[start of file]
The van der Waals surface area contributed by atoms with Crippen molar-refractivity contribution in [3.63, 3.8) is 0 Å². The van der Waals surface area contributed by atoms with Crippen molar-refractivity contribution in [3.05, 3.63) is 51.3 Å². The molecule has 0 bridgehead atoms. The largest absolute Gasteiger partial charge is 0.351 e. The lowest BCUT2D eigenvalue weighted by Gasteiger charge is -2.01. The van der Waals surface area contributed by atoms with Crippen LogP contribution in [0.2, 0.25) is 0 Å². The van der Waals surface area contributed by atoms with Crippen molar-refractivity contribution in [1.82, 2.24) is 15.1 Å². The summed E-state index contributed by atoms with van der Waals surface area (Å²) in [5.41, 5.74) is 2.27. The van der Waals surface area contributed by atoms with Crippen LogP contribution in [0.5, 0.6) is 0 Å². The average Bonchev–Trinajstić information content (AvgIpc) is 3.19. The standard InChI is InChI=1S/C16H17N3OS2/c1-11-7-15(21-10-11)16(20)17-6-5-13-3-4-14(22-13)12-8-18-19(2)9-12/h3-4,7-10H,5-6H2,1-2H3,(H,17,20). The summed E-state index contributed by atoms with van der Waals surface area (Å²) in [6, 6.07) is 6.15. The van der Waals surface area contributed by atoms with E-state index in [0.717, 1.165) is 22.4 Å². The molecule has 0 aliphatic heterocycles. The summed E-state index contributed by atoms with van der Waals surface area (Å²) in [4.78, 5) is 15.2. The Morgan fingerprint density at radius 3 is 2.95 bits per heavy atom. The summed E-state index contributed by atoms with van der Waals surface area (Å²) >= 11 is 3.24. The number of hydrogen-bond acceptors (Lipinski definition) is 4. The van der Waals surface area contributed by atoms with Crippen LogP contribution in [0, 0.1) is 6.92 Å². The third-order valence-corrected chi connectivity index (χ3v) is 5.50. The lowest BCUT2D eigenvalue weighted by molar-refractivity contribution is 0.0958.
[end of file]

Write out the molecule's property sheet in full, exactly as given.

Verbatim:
The van der Waals surface area contributed by atoms with Crippen molar-refractivity contribution in [3.63, 3.8) is 0 Å². The van der Waals surface area contributed by atoms with Crippen molar-refractivity contribution in [3.05, 3.63) is 51.3 Å². The molecule has 0 bridgehead atoms. The largest absolute Gasteiger partial charge is 0.351 e. The lowest BCUT2D eigenvalue weighted by Gasteiger charge is -2.01. The van der Waals surface area contributed by atoms with Crippen LogP contribution in [0.2, 0.25) is 0 Å². The van der Waals surface area contributed by atoms with Crippen molar-refractivity contribution in [1.82, 2.24) is 15.1 Å². The summed E-state index contributed by atoms with van der Waals surface area (Å²) in [5.41, 5.74) is 2.27. The van der Waals surface area contributed by atoms with Crippen LogP contribution in [0.5, 0.6) is 0 Å². The average Bonchev–Trinajstić information content (AvgIpc) is 3.19. The standard InChI is InChI=1S/C16H17N3OS2/c1-11-7-15(21-10-11)16(20)17-6-5-13-3-4-14(22-13)12-8-18-19(2)9-12/h3-4,7-10H,5-6H2,1-2H3,(H,17,20). The summed E-state index contributed by atoms with van der Waals surface area (Å²) in [6, 6.07) is 6.15. The van der Waals surface area contributed by atoms with E-state index in [0.717, 1.165) is 22.4 Å². The molecule has 0 aliphatic heterocycles. The summed E-state index contributed by atoms with van der Waals surface area (Å²) in [4.78, 5) is 15.2. The Morgan fingerprint density at radius 3 is 2.95 bits per heavy atom. The summed E-state index contributed by atoms with van der Waals surface area (Å²) >= 11 is 3.24. The number of hydrogen-bond acceptors (Lipinski definition) is 4. The van der Waals surface area contributed by atoms with Crippen LogP contribution in [0, 0.1) is 6.92 Å². The third-order valence-corrected chi connectivity index (χ3v) is 5.50. The lowest BCUT2D eigenvalue weighted by molar-refractivity contribution is 0.0958.